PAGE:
Fear Factor: The Illusion of American Decline

By Joseph S. Nye, Jr., on , Feature

At their conventions last month, both the Republican and Democratic parties declared that the United States is not in decline. The very fact that they felt compelled to deny such a claim, however, reveals the degree to which the issue has become part of the domestic political debate over America’s role in the world. Republican nominee Mitt Romney has cited the high rate of unemployment (above 8 percent) and slow economic growth (1.7 percent) as evidence that President Barack Obama is indeed presiding over an American decline, one that Romney claims he would reverse. Democrats reply that these numbers represent short-run problems and reflect the fact that recovery from financial crises is slower than recovery from ordinary recessions. Obama responded to the charge of American decline by proclaiming that “if anyone tries to tell you our greatness is past, that America is in decline, you tell them this: Like the 20th century, the 21st century will be another great American century.”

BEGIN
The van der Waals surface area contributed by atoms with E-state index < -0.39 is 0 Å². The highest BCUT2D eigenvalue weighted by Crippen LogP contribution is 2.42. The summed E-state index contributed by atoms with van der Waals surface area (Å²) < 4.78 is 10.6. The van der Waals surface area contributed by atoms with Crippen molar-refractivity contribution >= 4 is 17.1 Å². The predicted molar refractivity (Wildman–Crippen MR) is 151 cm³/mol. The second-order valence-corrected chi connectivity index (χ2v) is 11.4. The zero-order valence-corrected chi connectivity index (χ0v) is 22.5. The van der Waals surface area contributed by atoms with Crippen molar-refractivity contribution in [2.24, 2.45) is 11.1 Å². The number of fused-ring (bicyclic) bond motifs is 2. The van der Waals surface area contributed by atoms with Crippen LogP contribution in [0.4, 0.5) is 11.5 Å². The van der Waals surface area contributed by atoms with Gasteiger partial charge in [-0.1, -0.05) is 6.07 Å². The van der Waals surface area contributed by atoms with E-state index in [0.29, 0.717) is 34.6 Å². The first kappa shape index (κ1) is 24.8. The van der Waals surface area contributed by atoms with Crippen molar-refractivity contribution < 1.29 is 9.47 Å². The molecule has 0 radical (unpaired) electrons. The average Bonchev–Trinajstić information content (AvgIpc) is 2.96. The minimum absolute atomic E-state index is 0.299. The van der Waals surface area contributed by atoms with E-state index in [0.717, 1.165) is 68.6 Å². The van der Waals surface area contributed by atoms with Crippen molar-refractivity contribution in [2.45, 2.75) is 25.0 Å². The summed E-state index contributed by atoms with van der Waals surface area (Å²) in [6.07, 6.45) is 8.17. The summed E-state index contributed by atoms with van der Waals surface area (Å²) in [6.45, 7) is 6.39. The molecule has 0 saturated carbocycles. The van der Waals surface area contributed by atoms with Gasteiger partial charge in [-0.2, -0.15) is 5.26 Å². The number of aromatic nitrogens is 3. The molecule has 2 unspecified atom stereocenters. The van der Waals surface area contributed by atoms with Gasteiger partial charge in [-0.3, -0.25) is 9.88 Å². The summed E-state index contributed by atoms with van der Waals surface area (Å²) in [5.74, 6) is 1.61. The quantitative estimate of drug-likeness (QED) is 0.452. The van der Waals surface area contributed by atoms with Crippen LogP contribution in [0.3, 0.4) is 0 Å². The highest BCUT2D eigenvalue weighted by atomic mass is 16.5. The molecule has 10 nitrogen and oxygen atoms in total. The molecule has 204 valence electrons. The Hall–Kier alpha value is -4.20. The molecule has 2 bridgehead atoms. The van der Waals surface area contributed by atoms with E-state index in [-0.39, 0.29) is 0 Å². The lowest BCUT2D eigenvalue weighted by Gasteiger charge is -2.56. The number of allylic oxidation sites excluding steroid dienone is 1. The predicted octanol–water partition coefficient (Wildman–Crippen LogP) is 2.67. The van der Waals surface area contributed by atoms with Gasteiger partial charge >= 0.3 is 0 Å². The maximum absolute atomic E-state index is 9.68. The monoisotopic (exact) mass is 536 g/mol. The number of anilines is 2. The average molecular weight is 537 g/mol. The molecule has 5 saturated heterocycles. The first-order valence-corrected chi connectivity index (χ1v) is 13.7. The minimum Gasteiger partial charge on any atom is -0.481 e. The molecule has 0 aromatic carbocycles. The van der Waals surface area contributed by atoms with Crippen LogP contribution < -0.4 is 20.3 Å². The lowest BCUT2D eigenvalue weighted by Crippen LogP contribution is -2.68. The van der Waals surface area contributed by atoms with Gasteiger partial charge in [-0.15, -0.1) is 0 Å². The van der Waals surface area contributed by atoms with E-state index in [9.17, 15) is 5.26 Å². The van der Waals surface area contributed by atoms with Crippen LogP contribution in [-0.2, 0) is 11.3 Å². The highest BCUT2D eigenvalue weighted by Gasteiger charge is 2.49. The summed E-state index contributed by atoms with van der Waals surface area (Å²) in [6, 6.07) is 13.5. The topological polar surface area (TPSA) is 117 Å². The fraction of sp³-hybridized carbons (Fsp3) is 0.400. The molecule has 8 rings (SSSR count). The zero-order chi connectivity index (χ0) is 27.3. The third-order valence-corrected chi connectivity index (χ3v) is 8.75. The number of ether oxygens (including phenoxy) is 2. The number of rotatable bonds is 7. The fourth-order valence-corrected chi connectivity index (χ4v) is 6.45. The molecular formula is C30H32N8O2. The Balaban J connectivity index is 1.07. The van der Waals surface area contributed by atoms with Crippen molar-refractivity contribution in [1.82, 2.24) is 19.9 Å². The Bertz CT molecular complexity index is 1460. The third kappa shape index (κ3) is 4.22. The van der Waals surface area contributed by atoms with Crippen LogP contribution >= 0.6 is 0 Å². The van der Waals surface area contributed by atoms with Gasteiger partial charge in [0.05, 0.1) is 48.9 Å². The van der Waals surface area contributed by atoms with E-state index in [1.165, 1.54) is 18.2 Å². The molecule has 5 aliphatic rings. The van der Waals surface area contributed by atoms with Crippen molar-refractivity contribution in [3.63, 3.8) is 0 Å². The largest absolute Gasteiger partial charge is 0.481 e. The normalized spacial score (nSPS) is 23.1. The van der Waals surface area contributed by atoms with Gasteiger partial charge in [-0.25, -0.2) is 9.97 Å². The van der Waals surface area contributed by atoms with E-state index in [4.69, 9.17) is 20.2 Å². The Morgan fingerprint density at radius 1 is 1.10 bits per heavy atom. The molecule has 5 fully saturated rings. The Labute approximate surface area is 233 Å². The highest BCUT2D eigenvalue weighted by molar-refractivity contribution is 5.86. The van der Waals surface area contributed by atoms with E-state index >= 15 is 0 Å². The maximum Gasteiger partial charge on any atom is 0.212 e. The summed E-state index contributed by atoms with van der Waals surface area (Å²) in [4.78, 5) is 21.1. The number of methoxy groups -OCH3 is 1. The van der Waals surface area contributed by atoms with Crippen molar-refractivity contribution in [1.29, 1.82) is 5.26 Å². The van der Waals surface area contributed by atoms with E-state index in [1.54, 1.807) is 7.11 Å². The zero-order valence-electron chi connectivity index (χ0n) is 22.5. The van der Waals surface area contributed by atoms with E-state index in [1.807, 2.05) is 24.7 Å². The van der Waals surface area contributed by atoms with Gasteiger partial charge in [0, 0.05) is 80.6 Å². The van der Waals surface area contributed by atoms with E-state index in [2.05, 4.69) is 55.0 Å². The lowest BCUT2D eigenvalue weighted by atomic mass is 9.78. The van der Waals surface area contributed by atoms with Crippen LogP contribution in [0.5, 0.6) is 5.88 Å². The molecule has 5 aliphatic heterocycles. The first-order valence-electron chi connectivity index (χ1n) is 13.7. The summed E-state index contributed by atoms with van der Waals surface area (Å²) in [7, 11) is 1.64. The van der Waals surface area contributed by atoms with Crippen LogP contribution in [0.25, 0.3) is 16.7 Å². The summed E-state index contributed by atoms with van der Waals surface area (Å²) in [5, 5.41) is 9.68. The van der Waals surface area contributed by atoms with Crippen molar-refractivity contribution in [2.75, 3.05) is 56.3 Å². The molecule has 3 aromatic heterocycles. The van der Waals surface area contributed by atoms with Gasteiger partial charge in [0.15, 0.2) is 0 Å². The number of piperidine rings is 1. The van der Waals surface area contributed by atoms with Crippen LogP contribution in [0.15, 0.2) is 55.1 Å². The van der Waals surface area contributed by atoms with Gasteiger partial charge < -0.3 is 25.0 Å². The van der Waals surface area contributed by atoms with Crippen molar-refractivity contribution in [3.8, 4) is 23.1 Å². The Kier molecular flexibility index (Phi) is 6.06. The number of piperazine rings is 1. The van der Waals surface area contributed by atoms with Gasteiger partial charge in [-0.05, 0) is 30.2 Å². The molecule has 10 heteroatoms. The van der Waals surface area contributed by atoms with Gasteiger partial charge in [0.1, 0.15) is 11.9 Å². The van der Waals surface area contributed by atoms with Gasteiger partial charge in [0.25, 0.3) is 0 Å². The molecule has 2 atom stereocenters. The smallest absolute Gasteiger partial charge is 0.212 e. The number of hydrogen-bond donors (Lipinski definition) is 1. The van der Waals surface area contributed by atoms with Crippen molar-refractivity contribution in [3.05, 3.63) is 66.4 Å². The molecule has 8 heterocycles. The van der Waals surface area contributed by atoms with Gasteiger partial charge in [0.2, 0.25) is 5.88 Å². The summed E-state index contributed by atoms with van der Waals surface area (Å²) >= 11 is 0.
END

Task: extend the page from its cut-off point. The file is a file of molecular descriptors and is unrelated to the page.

Once the electoral dust settles, and no matter who is president, what will be the status of American power in global politics? Conventional wisdom, reflected in current polls at home and abroad, is that American power is indeed in decline. But such polls tell us more about psychology than about power. After all, in the 1960s, a majority of Americans thought the Soviets were 10 feet tall. Then in the 1980s, it was the Japanese who were going to eat our lunch. Today it is China. It is worth remembering that in the 18th century, after Britain lost its American colonies, Horace Walpole lamented that Britain had been reduced to insignificance, on a par with Sardinia or Denmark -- this on the eve of an industrial revolution that produced Britain’s greatest century. The 20th century produced an unprecedented American primacy in which 5 percent of the world’s population controlled a quarter of the world’s product, nearly half its military expenditure and enormous soft power resources ranging from Harvard to Hollywood. ...

To read the rest, sign up to try World Politics Review

Free Trial

  • Cancel any time.
  • After two weeks, just $18 monthly or $118/year.


Request a free trial for your office or school. Everyone at a given site can get access through our institutional subscriptions.

request trial


Already a member? Click the button below to login.